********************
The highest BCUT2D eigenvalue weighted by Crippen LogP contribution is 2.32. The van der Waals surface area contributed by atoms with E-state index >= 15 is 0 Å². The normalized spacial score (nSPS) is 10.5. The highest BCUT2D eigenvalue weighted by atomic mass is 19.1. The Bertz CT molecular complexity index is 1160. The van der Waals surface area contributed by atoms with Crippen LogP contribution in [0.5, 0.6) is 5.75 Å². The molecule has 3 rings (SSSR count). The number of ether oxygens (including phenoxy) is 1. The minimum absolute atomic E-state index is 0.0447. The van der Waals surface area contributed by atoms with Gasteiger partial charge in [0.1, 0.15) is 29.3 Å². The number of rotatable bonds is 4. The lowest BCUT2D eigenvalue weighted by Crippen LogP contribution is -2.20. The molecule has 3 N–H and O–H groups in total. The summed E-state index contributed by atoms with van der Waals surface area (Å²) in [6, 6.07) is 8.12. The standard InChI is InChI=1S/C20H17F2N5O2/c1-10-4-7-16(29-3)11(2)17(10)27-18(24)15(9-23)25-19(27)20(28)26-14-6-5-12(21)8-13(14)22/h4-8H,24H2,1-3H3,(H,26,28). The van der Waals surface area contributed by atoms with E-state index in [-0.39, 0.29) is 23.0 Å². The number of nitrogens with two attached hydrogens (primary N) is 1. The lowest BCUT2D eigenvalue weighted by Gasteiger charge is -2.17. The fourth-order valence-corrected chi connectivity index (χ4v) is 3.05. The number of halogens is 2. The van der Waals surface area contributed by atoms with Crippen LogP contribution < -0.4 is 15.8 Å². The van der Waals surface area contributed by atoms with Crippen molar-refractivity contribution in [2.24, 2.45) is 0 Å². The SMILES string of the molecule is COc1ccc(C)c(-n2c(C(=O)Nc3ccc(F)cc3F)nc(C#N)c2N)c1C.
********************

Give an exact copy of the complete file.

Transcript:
The highest BCUT2D eigenvalue weighted by Crippen LogP contribution is 2.32. The van der Waals surface area contributed by atoms with E-state index >= 15 is 0 Å². The normalized spacial score (nSPS) is 10.5. The highest BCUT2D eigenvalue weighted by atomic mass is 19.1. The Bertz CT molecular complexity index is 1160. The van der Waals surface area contributed by atoms with Crippen LogP contribution in [0.5, 0.6) is 5.75 Å². The molecule has 3 rings (SSSR count). The number of ether oxygens (including phenoxy) is 1. The minimum absolute atomic E-state index is 0.0447. The van der Waals surface area contributed by atoms with Gasteiger partial charge in [0.1, 0.15) is 29.3 Å². The number of rotatable bonds is 4. The lowest BCUT2D eigenvalue weighted by Crippen LogP contribution is -2.20. The molecule has 3 N–H and O–H groups in total. The summed E-state index contributed by atoms with van der Waals surface area (Å²) in [6, 6.07) is 8.12. The standard InChI is InChI=1S/C20H17F2N5O2/c1-10-4-7-16(29-3)11(2)17(10)27-18(24)15(9-23)25-19(27)20(28)26-14-6-5-12(21)8-13(14)22/h4-8H,24H2,1-3H3,(H,26,28). The van der Waals surface area contributed by atoms with E-state index in [-0.39, 0.29) is 23.0 Å². The number of nitrogens with two attached hydrogens (primary N) is 1. The lowest BCUT2D eigenvalue weighted by Gasteiger charge is -2.17. The fourth-order valence-corrected chi connectivity index (χ4v) is 3.05. The number of halogens is 2. The van der Waals surface area contributed by atoms with Crippen LogP contribution < -0.4 is 15.8 Å². The van der Waals surface area contributed by atoms with Crippen molar-refractivity contribution in [2.24, 2.45) is 0 Å². The SMILES string of the molecule is COc1ccc(C)c(-n2c(C(=O)Nc3ccc(F)cc3F)nc(C#N)c2N)c1C.